Nov 14th, 2012 by Jennifer Lynn
The cash portion of our family emergency fund, anyway, has nearly been wiped out…
Are you in danger of being wiped out?
… and quite honestly, it blows. M. took his car in for inspection and the word came back yesterday: we are facing close to $2,000 worth of car repairs.
However, I keep reminding myself that the entire purpose of an ‘emergency fund’ is to be used when needed, and not to feel discouraged. Frankly I hate spending money on anything that doesn’t appreciate in value so it is totally aggravating when a vehicle is chewing away at such a huge chunk of our family savings. Unfortunately, a car is a necessary evil for our current situation and there is just no way to maneuver around these expenses right now.
Thankfully we can pay this bill off immediately, and the plan is to plop these unexpected repairs onto my rewards credit card and pay the balance off in full, to maximize my rewards potential.
The cash is readily available—usually I will accrue a highly liquid stash in order to pounce on investment opportunities on items at local estate sales, and such.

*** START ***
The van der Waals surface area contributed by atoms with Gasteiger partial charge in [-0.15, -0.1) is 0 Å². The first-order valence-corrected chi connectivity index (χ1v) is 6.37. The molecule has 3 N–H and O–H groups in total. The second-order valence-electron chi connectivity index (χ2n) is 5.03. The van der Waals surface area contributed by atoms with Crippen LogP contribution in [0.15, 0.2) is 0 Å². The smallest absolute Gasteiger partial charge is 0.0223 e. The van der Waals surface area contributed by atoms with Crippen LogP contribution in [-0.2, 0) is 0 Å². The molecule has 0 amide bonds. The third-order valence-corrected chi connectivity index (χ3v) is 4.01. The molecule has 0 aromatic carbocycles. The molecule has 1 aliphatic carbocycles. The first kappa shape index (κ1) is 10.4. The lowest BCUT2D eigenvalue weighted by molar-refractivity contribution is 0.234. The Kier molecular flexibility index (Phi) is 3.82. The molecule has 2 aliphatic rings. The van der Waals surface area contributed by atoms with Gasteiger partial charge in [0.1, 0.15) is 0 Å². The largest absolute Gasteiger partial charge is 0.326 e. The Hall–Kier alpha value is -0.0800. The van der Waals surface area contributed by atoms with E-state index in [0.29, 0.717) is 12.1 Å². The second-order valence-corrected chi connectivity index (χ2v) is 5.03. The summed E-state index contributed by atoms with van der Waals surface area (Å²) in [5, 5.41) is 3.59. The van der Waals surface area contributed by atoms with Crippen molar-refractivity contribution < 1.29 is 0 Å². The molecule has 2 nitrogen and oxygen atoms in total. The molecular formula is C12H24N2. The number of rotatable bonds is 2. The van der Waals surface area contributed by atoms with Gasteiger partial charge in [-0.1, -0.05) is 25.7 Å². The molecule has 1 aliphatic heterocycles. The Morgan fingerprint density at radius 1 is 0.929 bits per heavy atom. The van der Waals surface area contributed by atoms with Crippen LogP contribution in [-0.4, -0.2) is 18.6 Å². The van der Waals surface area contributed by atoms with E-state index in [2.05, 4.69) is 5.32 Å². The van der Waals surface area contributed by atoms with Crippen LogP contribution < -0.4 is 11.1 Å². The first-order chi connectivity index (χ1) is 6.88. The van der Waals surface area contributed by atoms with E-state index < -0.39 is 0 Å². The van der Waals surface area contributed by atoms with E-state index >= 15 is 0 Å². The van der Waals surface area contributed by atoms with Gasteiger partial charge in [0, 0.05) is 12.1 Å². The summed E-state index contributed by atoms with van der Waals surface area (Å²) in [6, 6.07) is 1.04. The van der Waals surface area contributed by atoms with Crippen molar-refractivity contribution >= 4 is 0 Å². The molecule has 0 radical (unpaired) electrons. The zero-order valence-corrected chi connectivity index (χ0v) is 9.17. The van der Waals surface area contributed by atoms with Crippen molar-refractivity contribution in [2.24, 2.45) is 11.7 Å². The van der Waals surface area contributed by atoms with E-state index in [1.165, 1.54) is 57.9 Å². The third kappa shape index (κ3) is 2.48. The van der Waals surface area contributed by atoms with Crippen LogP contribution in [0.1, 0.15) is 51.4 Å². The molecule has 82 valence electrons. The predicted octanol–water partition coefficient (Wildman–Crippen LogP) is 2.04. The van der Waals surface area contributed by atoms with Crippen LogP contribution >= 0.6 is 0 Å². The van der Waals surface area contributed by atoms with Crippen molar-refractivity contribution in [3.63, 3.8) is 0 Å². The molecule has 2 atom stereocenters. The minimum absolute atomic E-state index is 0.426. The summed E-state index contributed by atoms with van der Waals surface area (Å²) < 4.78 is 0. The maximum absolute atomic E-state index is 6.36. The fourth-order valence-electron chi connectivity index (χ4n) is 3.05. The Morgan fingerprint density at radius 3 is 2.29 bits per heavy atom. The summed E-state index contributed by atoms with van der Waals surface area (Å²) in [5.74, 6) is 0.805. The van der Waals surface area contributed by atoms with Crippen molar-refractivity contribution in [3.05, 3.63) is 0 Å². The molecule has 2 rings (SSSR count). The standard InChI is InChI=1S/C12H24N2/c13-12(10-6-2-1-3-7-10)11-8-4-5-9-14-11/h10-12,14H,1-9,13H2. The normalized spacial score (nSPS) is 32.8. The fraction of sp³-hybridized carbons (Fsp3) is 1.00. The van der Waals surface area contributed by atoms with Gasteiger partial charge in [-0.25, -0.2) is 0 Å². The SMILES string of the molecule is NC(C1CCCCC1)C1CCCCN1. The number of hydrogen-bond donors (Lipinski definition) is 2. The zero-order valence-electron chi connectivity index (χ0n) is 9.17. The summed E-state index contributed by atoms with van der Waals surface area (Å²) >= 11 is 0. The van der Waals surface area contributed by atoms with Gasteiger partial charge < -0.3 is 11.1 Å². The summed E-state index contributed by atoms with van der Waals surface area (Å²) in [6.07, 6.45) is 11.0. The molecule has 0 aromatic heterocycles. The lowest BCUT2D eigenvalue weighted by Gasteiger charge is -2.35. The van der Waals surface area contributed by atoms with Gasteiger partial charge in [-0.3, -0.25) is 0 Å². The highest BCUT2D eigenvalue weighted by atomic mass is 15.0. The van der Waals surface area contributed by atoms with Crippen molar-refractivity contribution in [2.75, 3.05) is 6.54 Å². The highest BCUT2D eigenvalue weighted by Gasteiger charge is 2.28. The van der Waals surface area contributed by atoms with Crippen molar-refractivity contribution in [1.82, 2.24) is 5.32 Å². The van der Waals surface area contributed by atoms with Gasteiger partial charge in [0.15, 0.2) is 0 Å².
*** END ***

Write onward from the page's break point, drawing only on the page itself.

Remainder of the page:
The advantage of credit cards and being able to tap into a line of credit
Let’s say, however, I did not have access to immediate cash to pay for these car repairs, and the mechanic is demanding payment by tomorrow. Here is another huge benefit to a credit card—I could use my available line of credit through my card to float the cost of repairs until I was able to sell (liquidate) some of my investments, and then pay off the balance in full.
This is why a lot of folks eschew an ‘emergency’ savings account, as they would rather not tie up large balances in a conservative account with paltry interest rates. This type of strategy, however, requires excellent credit and discipline.
I can not reiterate enough the importance and good financial sense of accumulating savings. Little bits add up and really do matter. It can mean the difference between dodging scanty annoyances and experiencing complete financial wipe-out.
Our family savings cushioned us from what may otherwise have been a hefty and dire financial pounding; instead, this car situation is just a minor nuisance.
Time to bravely soldier on.